The IT market appears to have mounted a sustained recovery, with increased IT investment and rising salaries for staff with key skills. A more buoyant jobs market is also set to increase staff turnover.
Earlier this month research company Forrester warned that UK and mainland Europe should brace itself over the next 12 months for the biggest "war of talent" for IT staff since the 1990s.
So what should IT organisations do to ensure they have the right staff at the right time? Simon Mingay, research vice-president at Gartner, said companies should plan recruitment policies 18 months in advance. A recruitment strategy should consider:
- Whether the firm finds the skills it needs in full-time, contract or outsourced staff
- Whether to hire new staff or retrain existing staff
- How to prevent its own staff leaving
- What is the most cost-effective way to hire or retain staff.
Companies have begun to rely less on IT contractors, according to experts, partly because during an economic downturn many contractors prefer safer, full-time employment or quitting IT.
"What has gone out of style are basic contractors," said Will Capelli, director of research at analyst firm Meta. "The choices are more stark: companies either use full-time staff or outsource."
Companies can limit their recruitment costs by training existing staff in new skills rather than going through the expense of recruiting from outside, said Mingay. Not only is training and development cheaper than the cost of hire, but it helps retain staff who might otherwise leave.
David Roberts, chief executive of the Corporate IT Forum, Tif, whose members include many FTSE 500 companies, advised IT directors to consider recruiting staff from outside the IT department with marketing and finance expertise and giving them training if necessary.
If you need to recruit from outside the company, use your own staff as headhunters first. "A referrals system is an incredibly good and cheap way of hiring," said Mingay. "Offer staff a sweetener - a few hundred to a few thousand pounds."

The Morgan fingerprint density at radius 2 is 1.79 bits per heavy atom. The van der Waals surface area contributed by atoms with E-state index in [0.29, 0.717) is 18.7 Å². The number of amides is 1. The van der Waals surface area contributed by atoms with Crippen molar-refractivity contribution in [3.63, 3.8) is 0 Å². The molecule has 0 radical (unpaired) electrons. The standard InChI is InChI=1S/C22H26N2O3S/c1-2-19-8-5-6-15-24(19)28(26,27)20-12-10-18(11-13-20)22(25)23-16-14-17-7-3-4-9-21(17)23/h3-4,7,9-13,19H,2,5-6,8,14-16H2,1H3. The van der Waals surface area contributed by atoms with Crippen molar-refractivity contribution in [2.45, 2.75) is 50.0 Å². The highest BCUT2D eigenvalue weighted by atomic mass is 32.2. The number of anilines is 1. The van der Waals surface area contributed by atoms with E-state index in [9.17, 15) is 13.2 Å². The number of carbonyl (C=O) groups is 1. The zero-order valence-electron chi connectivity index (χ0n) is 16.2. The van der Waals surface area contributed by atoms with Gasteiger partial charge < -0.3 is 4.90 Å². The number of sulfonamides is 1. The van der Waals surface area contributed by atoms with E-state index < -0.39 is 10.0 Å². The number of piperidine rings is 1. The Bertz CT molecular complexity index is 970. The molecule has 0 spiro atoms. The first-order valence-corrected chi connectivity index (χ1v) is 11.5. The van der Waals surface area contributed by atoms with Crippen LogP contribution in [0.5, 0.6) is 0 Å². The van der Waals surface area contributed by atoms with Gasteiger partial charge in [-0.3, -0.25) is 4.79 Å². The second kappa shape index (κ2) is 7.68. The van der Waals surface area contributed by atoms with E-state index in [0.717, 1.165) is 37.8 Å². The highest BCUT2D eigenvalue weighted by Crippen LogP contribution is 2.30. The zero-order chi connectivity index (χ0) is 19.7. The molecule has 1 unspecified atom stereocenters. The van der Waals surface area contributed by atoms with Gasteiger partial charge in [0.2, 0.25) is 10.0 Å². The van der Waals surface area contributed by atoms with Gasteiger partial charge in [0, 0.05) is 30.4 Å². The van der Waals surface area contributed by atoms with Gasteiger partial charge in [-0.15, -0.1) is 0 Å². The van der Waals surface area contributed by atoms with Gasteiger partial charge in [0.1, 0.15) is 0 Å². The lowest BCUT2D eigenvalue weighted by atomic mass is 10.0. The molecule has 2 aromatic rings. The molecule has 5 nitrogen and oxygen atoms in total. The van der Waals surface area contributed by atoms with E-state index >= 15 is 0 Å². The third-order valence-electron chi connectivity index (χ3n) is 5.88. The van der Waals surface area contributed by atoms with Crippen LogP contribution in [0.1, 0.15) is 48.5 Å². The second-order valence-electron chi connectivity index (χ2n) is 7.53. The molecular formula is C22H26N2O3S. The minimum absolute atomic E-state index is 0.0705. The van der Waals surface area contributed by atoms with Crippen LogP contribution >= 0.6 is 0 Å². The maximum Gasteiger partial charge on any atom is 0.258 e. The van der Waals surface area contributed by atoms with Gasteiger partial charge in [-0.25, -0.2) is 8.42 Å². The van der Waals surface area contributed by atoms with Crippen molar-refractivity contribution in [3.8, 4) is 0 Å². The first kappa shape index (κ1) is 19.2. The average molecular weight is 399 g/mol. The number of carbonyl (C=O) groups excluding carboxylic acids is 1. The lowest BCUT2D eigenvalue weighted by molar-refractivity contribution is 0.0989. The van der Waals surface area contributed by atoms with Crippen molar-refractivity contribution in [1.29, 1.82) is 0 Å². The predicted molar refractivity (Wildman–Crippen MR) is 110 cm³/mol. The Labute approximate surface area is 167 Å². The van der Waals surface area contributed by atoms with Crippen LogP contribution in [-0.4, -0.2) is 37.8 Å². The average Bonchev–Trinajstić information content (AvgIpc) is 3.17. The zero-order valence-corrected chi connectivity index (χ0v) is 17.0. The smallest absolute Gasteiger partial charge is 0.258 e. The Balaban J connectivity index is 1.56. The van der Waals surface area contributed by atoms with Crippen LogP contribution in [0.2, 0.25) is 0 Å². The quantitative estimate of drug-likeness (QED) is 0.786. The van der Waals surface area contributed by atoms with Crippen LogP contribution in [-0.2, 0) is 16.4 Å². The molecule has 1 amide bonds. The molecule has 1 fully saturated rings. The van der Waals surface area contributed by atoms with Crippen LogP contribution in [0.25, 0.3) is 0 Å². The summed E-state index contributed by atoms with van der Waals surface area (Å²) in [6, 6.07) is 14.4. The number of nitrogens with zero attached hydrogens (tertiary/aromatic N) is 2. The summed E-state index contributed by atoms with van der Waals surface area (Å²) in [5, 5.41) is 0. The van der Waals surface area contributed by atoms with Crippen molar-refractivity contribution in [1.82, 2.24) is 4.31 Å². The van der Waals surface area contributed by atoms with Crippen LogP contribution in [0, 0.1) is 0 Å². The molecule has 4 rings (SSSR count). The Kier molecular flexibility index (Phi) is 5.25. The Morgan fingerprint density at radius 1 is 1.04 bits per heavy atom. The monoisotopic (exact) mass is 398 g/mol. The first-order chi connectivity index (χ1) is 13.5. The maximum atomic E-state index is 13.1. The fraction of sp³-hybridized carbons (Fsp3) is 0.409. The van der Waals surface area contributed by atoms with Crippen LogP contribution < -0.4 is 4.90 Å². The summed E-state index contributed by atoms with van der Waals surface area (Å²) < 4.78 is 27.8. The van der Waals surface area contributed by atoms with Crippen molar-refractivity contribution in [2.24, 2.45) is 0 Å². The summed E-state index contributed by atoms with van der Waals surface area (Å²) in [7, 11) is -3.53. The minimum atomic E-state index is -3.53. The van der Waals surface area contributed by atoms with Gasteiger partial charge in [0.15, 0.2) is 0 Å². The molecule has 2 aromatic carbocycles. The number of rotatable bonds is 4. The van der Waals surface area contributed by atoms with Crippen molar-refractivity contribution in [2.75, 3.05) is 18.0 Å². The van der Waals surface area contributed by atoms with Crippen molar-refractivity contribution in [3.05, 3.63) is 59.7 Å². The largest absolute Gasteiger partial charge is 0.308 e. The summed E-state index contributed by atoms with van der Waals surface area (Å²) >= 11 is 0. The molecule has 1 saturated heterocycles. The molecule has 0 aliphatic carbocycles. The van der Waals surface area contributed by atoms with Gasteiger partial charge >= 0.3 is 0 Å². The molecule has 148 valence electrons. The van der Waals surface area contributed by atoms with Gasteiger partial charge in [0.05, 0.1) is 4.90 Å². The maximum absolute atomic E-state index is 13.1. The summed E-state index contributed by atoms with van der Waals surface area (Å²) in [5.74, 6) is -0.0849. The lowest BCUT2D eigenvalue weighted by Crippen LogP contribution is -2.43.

Margaret Smith, chief executive of IT directors group CIO-Connect and former director of business information systems at insurer Legal and General, has used this approach.
"I have paid staff to recommend others," she said. "However, you have to pay them a significant enough sum and you must still go through formal selection procedures. We did have one tangle where a member of staff introduced a friend and then an agency claimed a fee [for the placement]."
The next step in a review of recruitment practices should be to update personnel records, including those of job candidates who have been interviewed previously.
"Ensure you have a way of archiving and recovering people who send on-spec CVs and those who made it to former shortlists," said Roberts. "It saves a lot of money if you can find the right people that way."
Headhunters are generally seen as being more suitable for the most senior IT jobs and those requiring international skills.
Roberts said Tif members also hold "walk-in" recruitment days backed by advertising in the local media. Recruitment fairs can also be a good way of finding experienced staff.
Companies should try to connect with universities, added Roberts. "Build relationships with colleges before students graduate, perhaps by operating work placement schemes, but have checks in place to differentiate graduates."